Warm Bodies (2013)

Director: Jonathan Levine
Cast: Nicholas HoultTeresa PalmerJohn Malkovich
Plot: After R (a highly unusual zombie) saves Julie from an attack, the two form a relationship that sets in motion a sequence of events that might transform the entire lifeless world.

Genre: Comedy/Horror/Romance

Awards: -
Runtime: 98min
Rating: PG13 for zombie violence and some language.




You miss him... like a boyfriend... you miss your zombie boyfriend?

This is a meaningful film and I suggest that you consider watching it. Written and directed by Jonathan Levine, who previously made 50/50 (2011) which I thought was one of the best films of its year, Warm Bodies is a worthy follow-up that meets most expectations yet still surprises as it satisfies.

It stars Nicholas Hoult (Jack the Giant Slayer, 2013) and Teresa Palmer (December Boys, 2007) as two characters stuck in two disparate worlds – the dead and the living, only to meet at a most (in)opportune moment and inevitably falling in love. Hoult plays a zombie called R, while Palmer is a human named Julie who is in search of a cure to save humanity while battling zombies.

R is no ordinary brain-chomping zombie, but one that is quite aware of his existence and has a flickering light in his heart. Of course he still eats brain matter, but I don't think he chomps on it. Anyway, he accidentally eats Julie's boyfriend, and the story begins.

Warm Bodies sees Levine taking the popular zombie genre and refashioning it into a love story. The result is something fresh, yet retaining elements of the genre that will mildly please fans. However, this is a more female-centric film, and it has been marketed as such, tapping mostly into the post-Twilight crowd, but at the same time not crucially excluding others.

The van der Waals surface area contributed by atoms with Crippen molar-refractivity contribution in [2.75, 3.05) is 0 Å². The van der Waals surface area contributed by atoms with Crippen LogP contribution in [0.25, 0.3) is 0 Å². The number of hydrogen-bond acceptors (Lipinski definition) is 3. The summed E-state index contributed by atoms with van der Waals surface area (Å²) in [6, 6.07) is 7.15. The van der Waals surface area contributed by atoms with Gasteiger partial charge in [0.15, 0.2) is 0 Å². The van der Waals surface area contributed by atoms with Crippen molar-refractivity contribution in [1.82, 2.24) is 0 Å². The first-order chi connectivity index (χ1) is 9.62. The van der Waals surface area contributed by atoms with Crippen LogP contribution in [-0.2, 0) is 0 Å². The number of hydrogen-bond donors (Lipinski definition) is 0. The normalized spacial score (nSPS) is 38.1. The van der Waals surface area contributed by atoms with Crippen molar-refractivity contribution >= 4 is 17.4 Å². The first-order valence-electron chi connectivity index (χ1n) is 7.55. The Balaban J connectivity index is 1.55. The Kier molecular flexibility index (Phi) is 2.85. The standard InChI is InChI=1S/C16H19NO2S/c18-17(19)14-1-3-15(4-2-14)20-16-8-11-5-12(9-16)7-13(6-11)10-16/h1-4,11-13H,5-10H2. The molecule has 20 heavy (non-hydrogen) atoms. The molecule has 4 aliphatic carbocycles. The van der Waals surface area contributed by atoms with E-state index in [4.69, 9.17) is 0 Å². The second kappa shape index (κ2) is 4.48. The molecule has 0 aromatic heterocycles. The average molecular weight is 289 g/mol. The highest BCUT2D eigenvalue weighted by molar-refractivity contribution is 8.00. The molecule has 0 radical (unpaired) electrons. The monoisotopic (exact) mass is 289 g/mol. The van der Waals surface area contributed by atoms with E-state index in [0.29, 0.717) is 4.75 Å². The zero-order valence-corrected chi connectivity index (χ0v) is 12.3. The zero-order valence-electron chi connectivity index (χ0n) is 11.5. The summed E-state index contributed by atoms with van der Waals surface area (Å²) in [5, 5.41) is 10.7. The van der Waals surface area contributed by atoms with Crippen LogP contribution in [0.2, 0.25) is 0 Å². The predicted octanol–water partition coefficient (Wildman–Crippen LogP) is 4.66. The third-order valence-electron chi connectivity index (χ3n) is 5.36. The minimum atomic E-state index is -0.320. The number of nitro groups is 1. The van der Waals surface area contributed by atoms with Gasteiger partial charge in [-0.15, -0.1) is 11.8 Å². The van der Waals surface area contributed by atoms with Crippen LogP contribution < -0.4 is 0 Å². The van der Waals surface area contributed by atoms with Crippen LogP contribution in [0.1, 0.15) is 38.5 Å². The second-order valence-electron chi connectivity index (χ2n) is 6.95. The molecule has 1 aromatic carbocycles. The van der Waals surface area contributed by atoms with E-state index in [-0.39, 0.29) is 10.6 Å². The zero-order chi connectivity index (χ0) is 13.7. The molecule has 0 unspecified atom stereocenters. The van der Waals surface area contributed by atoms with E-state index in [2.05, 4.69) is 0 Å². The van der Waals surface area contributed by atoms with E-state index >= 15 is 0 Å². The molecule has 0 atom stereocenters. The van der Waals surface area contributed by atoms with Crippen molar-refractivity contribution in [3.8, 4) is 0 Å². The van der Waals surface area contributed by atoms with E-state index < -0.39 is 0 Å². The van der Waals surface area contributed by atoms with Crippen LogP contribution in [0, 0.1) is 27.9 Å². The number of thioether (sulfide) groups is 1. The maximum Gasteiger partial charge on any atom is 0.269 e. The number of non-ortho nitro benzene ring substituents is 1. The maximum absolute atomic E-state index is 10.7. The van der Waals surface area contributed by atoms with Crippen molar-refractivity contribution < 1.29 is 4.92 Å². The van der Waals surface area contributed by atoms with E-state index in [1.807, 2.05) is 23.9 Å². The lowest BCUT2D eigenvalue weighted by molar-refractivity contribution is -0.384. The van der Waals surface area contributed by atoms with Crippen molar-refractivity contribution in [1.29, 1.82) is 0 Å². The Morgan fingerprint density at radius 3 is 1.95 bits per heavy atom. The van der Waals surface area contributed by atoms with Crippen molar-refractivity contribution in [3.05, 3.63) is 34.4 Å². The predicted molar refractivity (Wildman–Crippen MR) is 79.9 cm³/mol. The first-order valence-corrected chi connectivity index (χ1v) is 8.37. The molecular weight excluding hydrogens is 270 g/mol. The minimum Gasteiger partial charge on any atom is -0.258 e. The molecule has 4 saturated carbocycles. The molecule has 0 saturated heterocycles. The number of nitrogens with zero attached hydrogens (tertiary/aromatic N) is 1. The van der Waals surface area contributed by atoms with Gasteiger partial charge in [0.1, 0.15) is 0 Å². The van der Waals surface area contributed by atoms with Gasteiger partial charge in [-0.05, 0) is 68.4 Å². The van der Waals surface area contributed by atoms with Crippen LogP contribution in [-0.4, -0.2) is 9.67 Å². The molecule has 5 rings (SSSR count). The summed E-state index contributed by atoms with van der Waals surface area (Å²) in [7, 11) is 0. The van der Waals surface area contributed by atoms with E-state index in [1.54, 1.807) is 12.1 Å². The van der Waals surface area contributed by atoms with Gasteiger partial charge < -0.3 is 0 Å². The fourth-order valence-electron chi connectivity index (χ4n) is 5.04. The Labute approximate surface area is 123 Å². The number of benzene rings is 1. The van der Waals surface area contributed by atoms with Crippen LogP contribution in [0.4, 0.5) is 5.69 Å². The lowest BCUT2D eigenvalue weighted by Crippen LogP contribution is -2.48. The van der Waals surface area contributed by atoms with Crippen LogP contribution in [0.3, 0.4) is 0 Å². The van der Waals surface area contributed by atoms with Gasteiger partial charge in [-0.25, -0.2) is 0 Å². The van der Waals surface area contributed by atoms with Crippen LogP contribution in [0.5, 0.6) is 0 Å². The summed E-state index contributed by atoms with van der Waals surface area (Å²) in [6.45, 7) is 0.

What this means is that you should put away any notion that the film is in Twilight territory especially in terms of quality. Warm Bodies is so much more well-written, acted and realized. It is entertaining too, with the unconventional romance underpinning the narrative a major highlight.

The film also gives out an indie production feel that reminds of Seeking a Friend for the End of the World (2012), an apocalyptic romance film starring the unlikely pair Steve Carell and Keira Knightley. The choice of music and songs in both films incidentally reflect a yearning for nostalgia, or memories of the past.

One of the most important key themes of Warm Bodies is its questioning of the meaning of human existence. And it does so with an accessible vibe without resorting to complex philosophical musings. By using ‘the zombie’ as a parallel, the film probes on what we might possibly lose if we continue to ignore what makes us human, especially in the modern, consumerist and ‘well-connected’ world that we live in today.

This is what makes Levine’s film meaningful. Warm Bodies continues the writer-director’s rich vein of creative form, and it is fairly unlikely you will be disappointed by this quite excellent film.

Verdict: An unconventional zombie romance flick that is well-written and quite meaningful.

GRADE: B+ (8/10 or 3.5 stars)

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